"Seven Generations of Red Power in New Mexico" at the Albuquerque Museum

Unidentified artist, Defend the Land Struggle (circa 1975), lithograph on paper

Among many Indigenous peoples of America, seven generations denotes more than just successive lineages. It’s a barometer for gauging who one is, where one comes from, and where one is going. One must remain conscious of the three generations that came before, the present generation, and how one’s actions in the present will affect three generations into the future. The online exhibition Seven Generations of Red Power in New Mexico explores the impact of Native activism in the Southwest, from the Pueblo Revolt of 1680 to the present day, through artwork and historic images. The exhibition covers the ongoing struggle of Indigenous peoples for sovereignty by delving into historic events that laid the foundation for past and present activism: the perilous Long Walk of the Navajo people to the Bosque Redondo concentration camp in 1863, the forced removal of Native children from their communities to boarding schools in the late-19th and early 20th centuries, and coerced sterilization of Native women at Indian Health Service hospitals in the modern era. Continuing efforts to secure self-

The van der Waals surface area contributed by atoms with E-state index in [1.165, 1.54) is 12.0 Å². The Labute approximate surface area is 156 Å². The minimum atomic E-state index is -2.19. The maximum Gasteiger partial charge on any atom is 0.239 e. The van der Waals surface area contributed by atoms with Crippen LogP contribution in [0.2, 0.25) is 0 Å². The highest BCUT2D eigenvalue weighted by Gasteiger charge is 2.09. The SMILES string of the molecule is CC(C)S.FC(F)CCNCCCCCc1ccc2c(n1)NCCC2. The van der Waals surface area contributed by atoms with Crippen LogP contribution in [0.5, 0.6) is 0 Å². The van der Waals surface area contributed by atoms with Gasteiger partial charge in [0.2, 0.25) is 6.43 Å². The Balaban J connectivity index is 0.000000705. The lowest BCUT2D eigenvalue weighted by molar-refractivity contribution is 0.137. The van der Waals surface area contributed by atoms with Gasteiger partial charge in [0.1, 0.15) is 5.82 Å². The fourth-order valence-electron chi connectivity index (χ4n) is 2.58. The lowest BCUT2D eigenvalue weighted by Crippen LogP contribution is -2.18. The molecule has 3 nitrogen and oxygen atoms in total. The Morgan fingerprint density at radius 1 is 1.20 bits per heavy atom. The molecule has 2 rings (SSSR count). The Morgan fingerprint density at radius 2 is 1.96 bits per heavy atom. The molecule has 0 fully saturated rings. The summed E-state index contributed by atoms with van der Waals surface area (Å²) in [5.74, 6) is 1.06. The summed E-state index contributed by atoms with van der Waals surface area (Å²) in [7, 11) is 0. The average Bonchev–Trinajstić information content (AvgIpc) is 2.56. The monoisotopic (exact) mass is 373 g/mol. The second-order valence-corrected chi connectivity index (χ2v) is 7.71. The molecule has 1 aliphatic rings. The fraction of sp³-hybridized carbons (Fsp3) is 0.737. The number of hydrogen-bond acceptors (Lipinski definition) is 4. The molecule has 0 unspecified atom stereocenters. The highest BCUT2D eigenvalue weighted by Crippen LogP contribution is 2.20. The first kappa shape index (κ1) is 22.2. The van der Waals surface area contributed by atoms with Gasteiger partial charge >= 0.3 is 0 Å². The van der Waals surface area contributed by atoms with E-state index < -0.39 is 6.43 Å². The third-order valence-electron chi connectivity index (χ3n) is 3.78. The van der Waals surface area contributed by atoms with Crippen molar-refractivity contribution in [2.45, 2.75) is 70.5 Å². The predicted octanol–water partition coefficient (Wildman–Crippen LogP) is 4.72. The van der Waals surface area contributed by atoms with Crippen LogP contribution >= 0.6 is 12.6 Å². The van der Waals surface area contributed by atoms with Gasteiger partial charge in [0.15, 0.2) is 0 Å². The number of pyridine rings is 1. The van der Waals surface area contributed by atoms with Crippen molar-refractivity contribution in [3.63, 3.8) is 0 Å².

determination, economic justice, environmental justice, and combat poverty are also covered. The exhibition is ongoing and can be viewed at cabq.gov/museum.

Albuquerque Museum, 2000 Mountain Road NW, Albuquerque, 505-243-7255, cabq.gov/museum

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